You’ve been working on various stages of your current project for several years now. Tell us more about your current iteration of Smoke and Mirrors.
I’ve been working on it since 2016. I knew I was going to do a tarot project. I knew I was going to do silkscreens. The Tarot is a great reference to old stories and how we can connect with each other and people around the world and different circumstances through the cards. The card is pulled, and that’s the card that represents that person. I don’t pick the card; the card chooses them. We do the shoot. then the subject chooses their photo to represent the project. I don’t pick. I want them to represent themselves truthfully so I leave it to fate. The new collection is printed in gold and silver: The gold represents the major arcana; there are only 22, and it’s on dark papyrus. The silver is the minor arcana. And there are 56, which totals 78 tarot cards. We’ve been creating these works for over two years now. And we’re having a solo show at Gabba Gallery on March 25th, 2023, where we’re going to be selling these prints.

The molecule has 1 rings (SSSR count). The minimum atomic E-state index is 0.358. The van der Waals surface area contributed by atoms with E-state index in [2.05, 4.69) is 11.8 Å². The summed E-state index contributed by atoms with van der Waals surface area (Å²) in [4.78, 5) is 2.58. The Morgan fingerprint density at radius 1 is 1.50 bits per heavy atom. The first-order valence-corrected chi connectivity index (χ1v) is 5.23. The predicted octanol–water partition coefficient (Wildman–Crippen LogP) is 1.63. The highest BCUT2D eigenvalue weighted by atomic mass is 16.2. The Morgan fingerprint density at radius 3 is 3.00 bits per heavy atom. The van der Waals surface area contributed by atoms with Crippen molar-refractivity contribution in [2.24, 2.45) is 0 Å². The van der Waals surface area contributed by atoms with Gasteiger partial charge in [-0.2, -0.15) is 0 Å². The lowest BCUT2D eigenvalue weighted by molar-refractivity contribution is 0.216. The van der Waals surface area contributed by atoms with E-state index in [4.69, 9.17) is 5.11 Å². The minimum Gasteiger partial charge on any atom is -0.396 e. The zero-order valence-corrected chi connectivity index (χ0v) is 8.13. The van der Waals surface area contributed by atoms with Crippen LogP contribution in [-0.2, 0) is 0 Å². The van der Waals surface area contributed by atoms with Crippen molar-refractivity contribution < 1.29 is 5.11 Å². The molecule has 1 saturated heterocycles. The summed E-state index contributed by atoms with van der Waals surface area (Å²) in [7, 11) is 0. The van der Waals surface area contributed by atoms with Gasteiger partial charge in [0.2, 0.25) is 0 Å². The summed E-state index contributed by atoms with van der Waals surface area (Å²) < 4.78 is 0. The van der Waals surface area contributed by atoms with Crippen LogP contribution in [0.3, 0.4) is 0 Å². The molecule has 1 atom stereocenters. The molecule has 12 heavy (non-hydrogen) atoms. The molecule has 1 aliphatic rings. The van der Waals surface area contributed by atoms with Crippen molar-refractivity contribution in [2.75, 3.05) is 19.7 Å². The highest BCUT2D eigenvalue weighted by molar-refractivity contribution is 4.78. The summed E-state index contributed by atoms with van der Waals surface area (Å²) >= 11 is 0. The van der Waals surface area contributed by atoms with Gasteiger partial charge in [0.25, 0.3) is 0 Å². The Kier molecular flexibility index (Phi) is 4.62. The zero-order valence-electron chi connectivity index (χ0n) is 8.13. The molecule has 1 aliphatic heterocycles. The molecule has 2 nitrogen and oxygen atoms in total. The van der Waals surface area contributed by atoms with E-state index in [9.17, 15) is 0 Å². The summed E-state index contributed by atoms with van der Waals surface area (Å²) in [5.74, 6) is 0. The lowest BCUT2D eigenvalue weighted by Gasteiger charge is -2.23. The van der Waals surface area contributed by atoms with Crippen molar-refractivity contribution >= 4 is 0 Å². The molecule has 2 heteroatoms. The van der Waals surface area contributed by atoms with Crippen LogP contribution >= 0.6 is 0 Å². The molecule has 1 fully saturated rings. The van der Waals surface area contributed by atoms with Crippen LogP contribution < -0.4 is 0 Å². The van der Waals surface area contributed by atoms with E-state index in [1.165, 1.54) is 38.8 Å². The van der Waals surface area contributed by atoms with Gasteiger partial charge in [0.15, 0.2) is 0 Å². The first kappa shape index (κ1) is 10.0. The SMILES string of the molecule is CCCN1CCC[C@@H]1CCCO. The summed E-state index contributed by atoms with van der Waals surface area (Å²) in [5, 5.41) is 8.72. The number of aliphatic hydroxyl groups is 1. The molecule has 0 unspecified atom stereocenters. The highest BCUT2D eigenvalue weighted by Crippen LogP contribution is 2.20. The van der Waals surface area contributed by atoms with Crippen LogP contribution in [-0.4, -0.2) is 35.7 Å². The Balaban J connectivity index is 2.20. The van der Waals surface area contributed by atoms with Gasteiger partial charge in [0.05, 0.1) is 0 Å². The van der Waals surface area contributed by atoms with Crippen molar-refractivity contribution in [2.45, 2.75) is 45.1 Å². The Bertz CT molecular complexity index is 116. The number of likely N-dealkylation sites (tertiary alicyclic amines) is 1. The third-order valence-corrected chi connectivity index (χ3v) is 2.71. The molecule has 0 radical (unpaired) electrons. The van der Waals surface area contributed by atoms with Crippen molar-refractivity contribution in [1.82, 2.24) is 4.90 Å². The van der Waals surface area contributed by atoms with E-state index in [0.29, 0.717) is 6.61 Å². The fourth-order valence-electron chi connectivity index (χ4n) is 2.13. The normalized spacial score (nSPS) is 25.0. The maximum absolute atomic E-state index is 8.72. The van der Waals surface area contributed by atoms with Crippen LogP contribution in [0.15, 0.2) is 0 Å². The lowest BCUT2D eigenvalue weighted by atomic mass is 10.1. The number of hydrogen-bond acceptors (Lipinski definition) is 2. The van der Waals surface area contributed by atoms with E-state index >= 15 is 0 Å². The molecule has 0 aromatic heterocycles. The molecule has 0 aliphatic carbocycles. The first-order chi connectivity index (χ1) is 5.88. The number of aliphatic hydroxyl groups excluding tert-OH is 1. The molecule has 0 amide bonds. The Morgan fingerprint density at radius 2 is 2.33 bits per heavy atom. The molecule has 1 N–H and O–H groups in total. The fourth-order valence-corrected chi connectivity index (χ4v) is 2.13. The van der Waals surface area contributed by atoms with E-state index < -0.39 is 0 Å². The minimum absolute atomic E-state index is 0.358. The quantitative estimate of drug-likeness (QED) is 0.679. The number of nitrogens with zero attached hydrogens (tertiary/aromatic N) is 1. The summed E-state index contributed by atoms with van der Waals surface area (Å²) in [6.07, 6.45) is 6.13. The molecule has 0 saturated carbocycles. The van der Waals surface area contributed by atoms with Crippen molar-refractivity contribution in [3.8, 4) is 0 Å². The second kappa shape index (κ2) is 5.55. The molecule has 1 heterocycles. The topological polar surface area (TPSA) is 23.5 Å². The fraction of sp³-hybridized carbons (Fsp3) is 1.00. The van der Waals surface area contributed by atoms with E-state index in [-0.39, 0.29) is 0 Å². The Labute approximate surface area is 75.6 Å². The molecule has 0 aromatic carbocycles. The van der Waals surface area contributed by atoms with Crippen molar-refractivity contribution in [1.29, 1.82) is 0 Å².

The reason that they differ from the NFTs that we sold all 2021 and 2022, is that they are black ink on paper to really create that photographic effect—like a photograph on paper. Similar to how you would see a black-and-white photograph on darkroom prints. These are printed on papyrus, creating what I like to call “hybrid photographic neo-hieroglyphs.” If you think about hieroglyphs, they’re images of things from the real world. And photography is a medium that showcases the real world. What we’re doing with this collection for the rest of 2023 is there will also be the book launch of Smoke and Mirrors with a [custom] Tarot Deck, and we’ll be having a show in Berlin, another show in L.A. and a show in New York, all for this project.